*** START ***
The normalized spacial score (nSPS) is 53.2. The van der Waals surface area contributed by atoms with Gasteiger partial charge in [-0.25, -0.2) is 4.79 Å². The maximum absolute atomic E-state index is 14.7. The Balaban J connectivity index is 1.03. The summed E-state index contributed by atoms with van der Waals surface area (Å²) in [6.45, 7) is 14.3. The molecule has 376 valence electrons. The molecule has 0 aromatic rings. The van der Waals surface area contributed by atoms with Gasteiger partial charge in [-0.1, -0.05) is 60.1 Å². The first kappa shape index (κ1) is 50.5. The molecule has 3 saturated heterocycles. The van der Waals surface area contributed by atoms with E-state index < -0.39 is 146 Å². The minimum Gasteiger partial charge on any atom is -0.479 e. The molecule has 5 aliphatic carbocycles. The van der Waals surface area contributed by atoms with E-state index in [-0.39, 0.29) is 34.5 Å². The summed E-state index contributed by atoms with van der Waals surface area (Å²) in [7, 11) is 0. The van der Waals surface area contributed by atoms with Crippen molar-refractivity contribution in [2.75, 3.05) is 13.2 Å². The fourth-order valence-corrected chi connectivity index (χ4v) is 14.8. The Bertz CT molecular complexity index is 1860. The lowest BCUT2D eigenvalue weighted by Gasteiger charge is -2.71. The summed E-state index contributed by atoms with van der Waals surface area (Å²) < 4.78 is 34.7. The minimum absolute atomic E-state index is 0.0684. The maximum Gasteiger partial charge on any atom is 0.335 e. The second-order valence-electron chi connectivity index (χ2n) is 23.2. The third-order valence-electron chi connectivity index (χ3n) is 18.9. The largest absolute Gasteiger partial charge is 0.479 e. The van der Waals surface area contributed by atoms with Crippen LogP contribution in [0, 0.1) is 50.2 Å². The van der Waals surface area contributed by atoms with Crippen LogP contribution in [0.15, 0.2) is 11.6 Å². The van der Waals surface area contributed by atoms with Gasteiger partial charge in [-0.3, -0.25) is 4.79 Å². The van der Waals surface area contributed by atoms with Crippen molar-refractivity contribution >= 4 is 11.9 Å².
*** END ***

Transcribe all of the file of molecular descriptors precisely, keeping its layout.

The normalized spacial score (nSPS) is 53.2. The van der Waals surface area contributed by atoms with Gasteiger partial charge in [-0.25, -0.2) is 4.79 Å². The maximum absolute atomic E-state index is 14.7. The Balaban J connectivity index is 1.03. The summed E-state index contributed by atoms with van der Waals surface area (Å²) in [6.45, 7) is 14.3. The molecule has 376 valence electrons. The molecule has 0 aromatic rings. The van der Waals surface area contributed by atoms with Gasteiger partial charge in [-0.1, -0.05) is 60.1 Å². The first kappa shape index (κ1) is 50.5. The molecule has 3 saturated heterocycles. The van der Waals surface area contributed by atoms with E-state index < -0.39 is 146 Å². The minimum Gasteiger partial charge on any atom is -0.479 e. The molecule has 5 aliphatic carbocycles. The van der Waals surface area contributed by atoms with E-state index in [-0.39, 0.29) is 34.5 Å². The summed E-state index contributed by atoms with van der Waals surface area (Å²) in [7, 11) is 0. The van der Waals surface area contributed by atoms with Crippen molar-refractivity contribution in [2.75, 3.05) is 13.2 Å². The fourth-order valence-corrected chi connectivity index (χ4v) is 14.8. The Bertz CT molecular complexity index is 1860. The lowest BCUT2D eigenvalue weighted by Gasteiger charge is -2.71. The summed E-state index contributed by atoms with van der Waals surface area (Å²) < 4.78 is 34.7. The minimum absolute atomic E-state index is 0.0684. The maximum Gasteiger partial charge on any atom is 0.335 e. The second-order valence-electron chi connectivity index (χ2n) is 23.2. The third-order valence-electron chi connectivity index (χ3n) is 18.9. The largest absolute Gasteiger partial charge is 0.479 e. The van der Waals surface area contributed by atoms with Crippen LogP contribution in [0, 0.1) is 50.2 Å². The van der Waals surface area contributed by atoms with Crippen LogP contribution in [0.15, 0.2) is 11.6 Å². The van der Waals surface area contributed by atoms with Gasteiger partial charge in [-0.3, -0.25) is 4.79 Å². The van der Waals surface area contributed by atoms with Crippen molar-refractivity contribution >= 4 is 11.9 Å².